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Want to grow grapes in the south? If so, you have two choices – plant muscadines or plant another type of grape and fight diseases and pests. Muscadines grapes, (Vitis rotundifolia) are often referred to as scuppernongs. This grape flourishes in our southern climate as it is native to the Southeastern United States and has been cultured here for more than 400 years. The oldest known cultivated grapevine in our nation, known as the ‘Mother Vine,’ can be found down near Manteo. While table, wine, and concord type grapes rarely live for more than a few years in our area, muscadines thrive. This tough native grape can be found growing along woodland edges throughout the south and is easily cultivated in home gardens.

Muscadines can be grown in a wide variety of soils except those that don’t drain well. Sandy soils will do just fine. These plants produce the highest yields in full Image of muscadine grapessun, but will also do well in partly shaded sites. Another plus – muscadines have few pest problems and are easily grown organically. Several varieties of muscadine grapes are available. Because some muscadine grapes are female vines and require a pollinator, read the label to make sure you know the pollination requirements before you purchase plants.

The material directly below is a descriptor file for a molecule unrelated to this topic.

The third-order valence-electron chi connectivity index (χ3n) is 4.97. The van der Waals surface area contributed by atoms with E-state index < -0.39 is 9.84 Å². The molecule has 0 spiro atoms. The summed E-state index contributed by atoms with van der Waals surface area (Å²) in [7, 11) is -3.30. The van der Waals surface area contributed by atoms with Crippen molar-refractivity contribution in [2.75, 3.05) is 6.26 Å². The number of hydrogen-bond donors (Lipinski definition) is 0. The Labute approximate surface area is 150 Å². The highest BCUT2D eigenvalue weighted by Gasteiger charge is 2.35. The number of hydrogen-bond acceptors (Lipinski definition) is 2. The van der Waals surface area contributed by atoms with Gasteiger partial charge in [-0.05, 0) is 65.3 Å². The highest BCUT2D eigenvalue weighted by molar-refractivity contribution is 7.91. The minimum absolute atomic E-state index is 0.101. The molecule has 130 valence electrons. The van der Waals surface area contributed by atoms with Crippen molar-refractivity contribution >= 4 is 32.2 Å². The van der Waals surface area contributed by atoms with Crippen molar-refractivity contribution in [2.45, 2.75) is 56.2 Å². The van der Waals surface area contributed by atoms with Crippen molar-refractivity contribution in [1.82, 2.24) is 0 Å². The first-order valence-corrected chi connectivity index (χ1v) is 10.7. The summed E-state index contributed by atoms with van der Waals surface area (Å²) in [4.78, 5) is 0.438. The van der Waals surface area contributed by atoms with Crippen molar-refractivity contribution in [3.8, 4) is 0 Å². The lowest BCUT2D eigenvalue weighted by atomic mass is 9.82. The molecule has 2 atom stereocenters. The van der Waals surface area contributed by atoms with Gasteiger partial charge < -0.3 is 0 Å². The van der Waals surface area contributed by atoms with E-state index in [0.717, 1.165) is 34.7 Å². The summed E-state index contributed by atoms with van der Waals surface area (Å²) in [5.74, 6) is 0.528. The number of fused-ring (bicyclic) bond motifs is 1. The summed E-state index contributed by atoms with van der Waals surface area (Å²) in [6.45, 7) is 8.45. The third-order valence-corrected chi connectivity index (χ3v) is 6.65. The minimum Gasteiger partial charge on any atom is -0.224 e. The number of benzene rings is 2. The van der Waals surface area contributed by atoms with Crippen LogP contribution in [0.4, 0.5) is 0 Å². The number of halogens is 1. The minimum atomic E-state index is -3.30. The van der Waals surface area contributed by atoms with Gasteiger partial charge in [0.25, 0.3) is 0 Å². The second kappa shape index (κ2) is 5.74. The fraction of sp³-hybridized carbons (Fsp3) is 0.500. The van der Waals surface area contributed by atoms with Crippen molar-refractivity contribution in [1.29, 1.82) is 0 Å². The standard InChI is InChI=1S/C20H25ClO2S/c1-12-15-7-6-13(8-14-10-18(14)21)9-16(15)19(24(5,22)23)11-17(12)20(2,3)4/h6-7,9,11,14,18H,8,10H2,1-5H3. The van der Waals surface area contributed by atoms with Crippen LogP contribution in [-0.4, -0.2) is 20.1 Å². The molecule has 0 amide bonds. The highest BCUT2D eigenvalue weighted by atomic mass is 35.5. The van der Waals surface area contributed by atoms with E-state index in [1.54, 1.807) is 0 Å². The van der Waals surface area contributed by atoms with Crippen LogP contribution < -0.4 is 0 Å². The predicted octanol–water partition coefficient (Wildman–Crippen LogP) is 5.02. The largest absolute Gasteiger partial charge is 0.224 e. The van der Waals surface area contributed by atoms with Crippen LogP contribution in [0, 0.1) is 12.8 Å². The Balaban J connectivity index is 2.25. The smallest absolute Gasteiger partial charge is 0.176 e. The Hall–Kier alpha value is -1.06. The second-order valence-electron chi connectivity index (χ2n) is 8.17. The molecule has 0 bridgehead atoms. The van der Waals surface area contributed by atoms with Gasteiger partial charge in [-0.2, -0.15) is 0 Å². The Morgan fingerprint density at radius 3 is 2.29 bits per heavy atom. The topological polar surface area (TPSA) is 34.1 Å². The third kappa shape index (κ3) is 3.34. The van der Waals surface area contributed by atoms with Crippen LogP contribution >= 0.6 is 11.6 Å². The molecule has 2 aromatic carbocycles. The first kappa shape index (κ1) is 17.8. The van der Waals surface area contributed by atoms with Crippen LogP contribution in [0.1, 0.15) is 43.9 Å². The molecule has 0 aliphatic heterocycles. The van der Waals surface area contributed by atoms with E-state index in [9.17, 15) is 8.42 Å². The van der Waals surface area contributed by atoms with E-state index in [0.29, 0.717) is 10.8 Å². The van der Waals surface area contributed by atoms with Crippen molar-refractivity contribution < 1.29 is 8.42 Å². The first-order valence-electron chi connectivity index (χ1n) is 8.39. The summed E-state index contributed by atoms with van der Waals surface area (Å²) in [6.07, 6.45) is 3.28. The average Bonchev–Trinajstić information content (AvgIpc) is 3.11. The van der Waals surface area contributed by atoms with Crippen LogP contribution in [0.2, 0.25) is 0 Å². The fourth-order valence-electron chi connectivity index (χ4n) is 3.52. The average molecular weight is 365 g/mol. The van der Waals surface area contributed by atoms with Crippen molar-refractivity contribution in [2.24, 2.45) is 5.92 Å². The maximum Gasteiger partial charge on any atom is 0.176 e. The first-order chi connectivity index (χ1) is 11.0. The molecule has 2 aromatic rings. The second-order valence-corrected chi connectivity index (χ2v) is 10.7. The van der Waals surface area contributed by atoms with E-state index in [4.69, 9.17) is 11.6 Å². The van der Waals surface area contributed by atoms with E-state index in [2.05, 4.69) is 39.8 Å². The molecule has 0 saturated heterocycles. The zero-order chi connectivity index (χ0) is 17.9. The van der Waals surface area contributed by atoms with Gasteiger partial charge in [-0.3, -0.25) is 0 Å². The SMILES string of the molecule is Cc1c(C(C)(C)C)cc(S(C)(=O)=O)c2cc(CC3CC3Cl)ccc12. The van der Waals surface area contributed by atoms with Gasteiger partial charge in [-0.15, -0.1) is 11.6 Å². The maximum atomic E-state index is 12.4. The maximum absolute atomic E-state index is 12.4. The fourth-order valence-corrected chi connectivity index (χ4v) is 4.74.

Bronze, red and black muscadine varieties are available. Many are delicious to eat fresh, with a concentrated sweet, taste. They make delicious jams, jellies, juices, and wines. The first muscadine ever selected and named was a bronze variety called ‘Scuppernong.’  This name has evolved over timed as the common term of scuppernong for all bronze muscadine varieties.

‘Nesbitt,’ ‘Fry,’ ‘Tara,’ ‘Southern Home,’ ‘Summit,’ and ‘Supreme’ are all recommended varieties for fresh eating, whereas ‘Carlos’ and ‘Noble’ are the varieties most commonly grown for wine or juice production. Yet another plus – Muscadines and muscadine products are a good source of valuable antioxidants and dietary fiber.

Muscadines are hearty growers best grown on trellis structures, which should be put up before the vines are even planted. While muscadine grapes ripen from late summer through fall, the vines are best planted in spring. Space new vines at least 10’ apart and be prepared for a 3 – 4 year development period to start heavily bearing grapes. Established vines are pruned heavily each winter when they are dormant as they will produce fruit on new wood. In the dormant season such as now, prune back all 3-inch-long wood (called “canes”) that grew the previous year to fruiting spurs. If you would like more information on this technique and about this marvelous fruit, join us on Saturday, January 26, 2019,  from 1 to 3 p.m. This will be a hands-on pruning workshop in Sanford. Call the N.C. Cooperative Extension of Lee County office at 919-775-5624 for more information and to register.

Minda Daughtry is Horticulture Agent for North Carolina Cooperative Extension in Lee County.